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12/08/09 11:59 PM EST

Crisp, Royals both waiting for answers

Outfielder has suitors, but rehab remains an issue

INDIANAPOLIS -- For Coco Crisp, the waiting game is on. For the Royals, who are looking for a speedy center fielder in the Crisp mold, it's a matter of how long they can wait.

Crisp is in the free-agent pool during the Winter Meetings, which continued Tuesday with the Royals still sifting through possibilities for a catcher, a pitcher or two and a center fielder.

Center field was Crisp's role last season after being obtained in a trade with the Red Sox for reliever Ramon Ramirez. But surgery to repair the rotator cuff and labrum in both shoulders cut short his season.

"We're still looking at Coco, but there's nothing to report," said Royals general manager Dayton Moore. "We're still evaluating the risk/reward with him and I know he's filtering through it, too."

Crisp is doing that from his California home, watching some of the Winter Meetings on television. His agent is making the rounds here.

"The level of interest varies, and I'm just guessing, but I would say there's close to a dozen teams that have a level of interest. What level that is remains to be seen," Crisp said by phone.

The 30-year-old switch-hitter is working with a personal trainer and is confident he'll be full speed by Spring Training and ready for the season.

"I'm not worried about the capability of playing 100 percent as far as the season goes, but teams are, and that's very understandable coming off of surgeries," Crisp said.

That's obviously the case with the Royals.

"Until he starts throwing and hitting and getting into it, you really don't know," Moore said. "You can characterize it this way: It's one of those deals where you don't make a decision until you have to. You just keep learning more and more about the recovery."

And with Crisp not yet ready for high-volume hitting or throwing, the Royals are looking for other alternatives in center field.

One possibility is Scott Podsednik, who might return to the Chicago White Sox. He's considered a highly sought player, which surely will drive his price far beyond the $800,000 he made last year.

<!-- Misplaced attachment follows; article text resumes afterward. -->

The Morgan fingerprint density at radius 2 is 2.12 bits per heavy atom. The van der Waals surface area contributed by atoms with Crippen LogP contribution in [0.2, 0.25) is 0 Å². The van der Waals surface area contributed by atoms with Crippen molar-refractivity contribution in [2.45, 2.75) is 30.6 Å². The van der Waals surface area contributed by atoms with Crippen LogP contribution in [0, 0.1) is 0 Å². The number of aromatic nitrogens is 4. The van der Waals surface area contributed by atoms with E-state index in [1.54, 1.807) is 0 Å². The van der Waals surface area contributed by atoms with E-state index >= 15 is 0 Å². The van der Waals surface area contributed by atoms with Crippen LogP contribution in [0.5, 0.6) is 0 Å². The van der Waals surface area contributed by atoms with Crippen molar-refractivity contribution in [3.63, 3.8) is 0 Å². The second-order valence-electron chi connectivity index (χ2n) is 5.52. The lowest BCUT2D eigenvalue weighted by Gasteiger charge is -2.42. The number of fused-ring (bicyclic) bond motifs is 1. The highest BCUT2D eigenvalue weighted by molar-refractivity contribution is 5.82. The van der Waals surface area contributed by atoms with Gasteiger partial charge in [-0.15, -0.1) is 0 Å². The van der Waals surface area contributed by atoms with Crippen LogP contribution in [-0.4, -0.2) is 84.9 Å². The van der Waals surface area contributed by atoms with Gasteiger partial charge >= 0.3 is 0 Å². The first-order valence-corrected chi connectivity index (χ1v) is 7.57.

Felix Pie, who's been edged out of Baltimore's starting outfield, has drawn attention as well, but the Royals can't seem to find a match for a trade. The Orioles are seeking a third baseman, a first baseman and pitching. Pie batted .266 in 101 games last season.

The White Sox were reported eyeing Crisp well before the Winter Meetings.

"They said that they are interested in me, but they haven't talked any dollars or timelines or anything like that, so I guess everybody's trying to wait and see how the market is going to unfold," Crisp said. "To put price tags on everybody is a waiting game."

The Royals turned down their $8 million option on Crisp for 2010, preferring to pay him a $500,000 buyout.

"Obviously he had extensive surgery on both shoulders and he's an aggressive player," Moore said. "His legs are obviously still very good and he was terrific for us. But we've got to look at it open-minded."

In Spring Training, Crisp adjusted his hitting approach to coax more walks and improve his on-base percentage as the leadoff hitter. But when the season began, he had trouble at the plate because of his shoulder problems. He was shut down after 49 games in which he hit .228 but had a .326 on-base percentage and stole 13 bases in 15 tries.

"I hurt my right arm first, and that was my lead arm hitting on the left side. That made it hard for me to get to the inside pitches," Crisp said. "So I had to try to find ways to get hits from the left side, and that was tough to do."

Then his left shoulder went, too, and Crisp, though tempted, decided against trying to play hurt.

Giving his recent rehabilitation, will he be able to throw better next year?

"Well, I can't throw any worse," Crisp said wryly.

"I think one of the reasons I got hurt was I was working the arm so much in the offseason to get it stronger and when I got to Kansas City, I actually had a pretty decent arm. I guess my shoulder wasn't accustomed to my constantly giving it as much as I had on the throws because I was confident in my arm and I ended up hurting it."

But he'd like to return to the Royals.

"I enjoyed playing out there in Kansas City for the short time I was there and being around the guys, from the ballplayers to the front office," he said. "I think they were kind to me and helped me make all the right decisions for my career. So if the opportunity was there for me to play there again, I'd like to do that, but things have kind of simmered down a little bit with the Royals."

It's a waiting game on both sides.

Dick Kaegel is a reporter for MLB.com. This story was not subject to the approval of Major League Baseball or its clubs.